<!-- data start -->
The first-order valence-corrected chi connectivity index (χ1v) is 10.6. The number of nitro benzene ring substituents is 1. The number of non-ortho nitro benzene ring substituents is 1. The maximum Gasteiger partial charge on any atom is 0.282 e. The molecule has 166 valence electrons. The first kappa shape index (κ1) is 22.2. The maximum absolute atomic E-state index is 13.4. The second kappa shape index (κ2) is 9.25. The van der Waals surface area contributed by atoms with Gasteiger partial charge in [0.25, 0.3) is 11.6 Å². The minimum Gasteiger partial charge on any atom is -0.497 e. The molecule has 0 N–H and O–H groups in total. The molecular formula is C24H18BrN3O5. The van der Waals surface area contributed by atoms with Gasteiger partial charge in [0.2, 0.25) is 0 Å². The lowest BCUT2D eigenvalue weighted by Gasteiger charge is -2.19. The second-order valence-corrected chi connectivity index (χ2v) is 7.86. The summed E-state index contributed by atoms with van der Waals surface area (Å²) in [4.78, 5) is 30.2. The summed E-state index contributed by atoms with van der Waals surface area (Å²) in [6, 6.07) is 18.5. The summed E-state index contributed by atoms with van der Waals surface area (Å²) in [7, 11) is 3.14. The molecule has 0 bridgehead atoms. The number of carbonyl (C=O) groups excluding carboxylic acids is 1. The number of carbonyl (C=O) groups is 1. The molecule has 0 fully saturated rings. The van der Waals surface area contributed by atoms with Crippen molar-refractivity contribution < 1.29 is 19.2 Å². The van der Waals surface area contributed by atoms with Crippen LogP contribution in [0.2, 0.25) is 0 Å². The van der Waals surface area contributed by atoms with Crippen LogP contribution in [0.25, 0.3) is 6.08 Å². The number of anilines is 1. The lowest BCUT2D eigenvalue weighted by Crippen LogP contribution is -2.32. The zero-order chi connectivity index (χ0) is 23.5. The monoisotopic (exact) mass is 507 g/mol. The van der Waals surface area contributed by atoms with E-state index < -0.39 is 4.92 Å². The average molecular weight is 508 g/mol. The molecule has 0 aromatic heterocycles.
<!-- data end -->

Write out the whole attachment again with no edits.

The first-order valence-corrected chi connectivity index (χ1v) is 10.6. The number of nitro benzene ring substituents is 1. The number of non-ortho nitro benzene ring substituents is 1. The maximum Gasteiger partial charge on any atom is 0.282 e. The molecule has 166 valence electrons. The first kappa shape index (κ1) is 22.2. The maximum absolute atomic E-state index is 13.4. The second kappa shape index (κ2) is 9.25. The van der Waals surface area contributed by atoms with Gasteiger partial charge in [0.25, 0.3) is 11.6 Å². The minimum Gasteiger partial charge on any atom is -0.497 e. The molecule has 0 N–H and O–H groups in total. The molecular formula is C24H18BrN3O5. The van der Waals surface area contributed by atoms with Gasteiger partial charge in [0.2, 0.25) is 0 Å². The lowest BCUT2D eigenvalue weighted by Gasteiger charge is -2.19. The second-order valence-corrected chi connectivity index (χ2v) is 7.86. The summed E-state index contributed by atoms with van der Waals surface area (Å²) in [4.78, 5) is 30.2. The summed E-state index contributed by atoms with van der Waals surface area (Å²) in [6, 6.07) is 18.5. The summed E-state index contributed by atoms with van der Waals surface area (Å²) in [7, 11) is 3.14. The molecule has 0 bridgehead atoms. The number of carbonyl (C=O) groups excluding carboxylic acids is 1. The number of carbonyl (C=O) groups is 1. The molecule has 0 fully saturated rings. The van der Waals surface area contributed by atoms with Crippen molar-refractivity contribution < 1.29 is 19.2 Å². The van der Waals surface area contributed by atoms with Crippen LogP contribution in [0.2, 0.25) is 0 Å². The van der Waals surface area contributed by atoms with Crippen LogP contribution in [0.25, 0.3) is 6.08 Å². The number of anilines is 1. The lowest BCUT2D eigenvalue weighted by Crippen LogP contribution is -2.32. The zero-order chi connectivity index (χ0) is 23.5. The monoisotopic (exact) mass is 507 g/mol. The van der Waals surface area contributed by atoms with E-state index < -0.39 is 4.92 Å². The average molecular weight is 508 g/mol. The molecule has 0 aromatic heterocycles.